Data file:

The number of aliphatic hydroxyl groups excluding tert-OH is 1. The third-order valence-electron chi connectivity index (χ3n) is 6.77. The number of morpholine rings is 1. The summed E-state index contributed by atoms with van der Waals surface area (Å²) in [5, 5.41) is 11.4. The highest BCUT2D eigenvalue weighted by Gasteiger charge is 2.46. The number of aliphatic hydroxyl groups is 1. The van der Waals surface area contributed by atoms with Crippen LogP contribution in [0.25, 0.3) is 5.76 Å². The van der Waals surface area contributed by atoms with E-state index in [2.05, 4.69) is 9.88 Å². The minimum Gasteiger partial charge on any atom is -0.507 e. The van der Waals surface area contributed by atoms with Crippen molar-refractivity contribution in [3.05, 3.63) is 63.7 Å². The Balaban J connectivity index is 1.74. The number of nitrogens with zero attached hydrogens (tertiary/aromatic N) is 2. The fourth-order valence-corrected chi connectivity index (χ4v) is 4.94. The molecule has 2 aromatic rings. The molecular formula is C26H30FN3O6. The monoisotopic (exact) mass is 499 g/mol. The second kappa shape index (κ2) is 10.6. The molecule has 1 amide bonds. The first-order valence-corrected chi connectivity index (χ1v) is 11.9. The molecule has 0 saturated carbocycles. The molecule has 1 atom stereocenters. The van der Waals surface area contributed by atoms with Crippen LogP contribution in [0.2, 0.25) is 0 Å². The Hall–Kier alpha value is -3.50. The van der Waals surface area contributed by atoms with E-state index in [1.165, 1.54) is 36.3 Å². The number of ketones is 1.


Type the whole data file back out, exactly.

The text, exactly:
The number of aliphatic hydroxyl groups excluding tert-OH is 1. The third-order valence-electron chi connectivity index (χ3n) is 6.77. The number of morpholine rings is 1. The summed E-state index contributed by atoms with van der Waals surface area (Å²) in [5, 5.41) is 11.4. The highest BCUT2D eigenvalue weighted by Gasteiger charge is 2.46. The number of aliphatic hydroxyl groups is 1. The van der Waals surface area contributed by atoms with Crippen LogP contribution in [0.25, 0.3) is 5.76 Å². The van der Waals surface area contributed by atoms with E-state index in [2.05, 4.69) is 9.88 Å². The minimum Gasteiger partial charge on any atom is -0.507 e. The van der Waals surface area contributed by atoms with Crippen molar-refractivity contribution in [3.05, 3.63) is 63.7 Å². The Balaban J connectivity index is 1.74. The number of nitrogens with zero attached hydrogens (tertiary/aromatic N) is 2. The fourth-order valence-corrected chi connectivity index (χ4v) is 4.94. The molecule has 2 aromatic rings. The molecular formula is C26H30FN3O6. The monoisotopic (exact) mass is 499 g/mol. The second kappa shape index (κ2) is 10.6. The molecule has 1 amide bonds. The first-order valence-corrected chi connectivity index (χ1v) is 11.9. The molecule has 0 saturated carbocycles. The molecule has 1 atom stereocenters. The van der Waals surface area contributed by atoms with Crippen LogP contribution in [0.2, 0.25) is 0 Å². The Hall–Kier alpha value is -3.50. The van der Waals surface area contributed by atoms with E-state index in [1.165, 1.54) is 36.3 Å². The number of ketones is 1.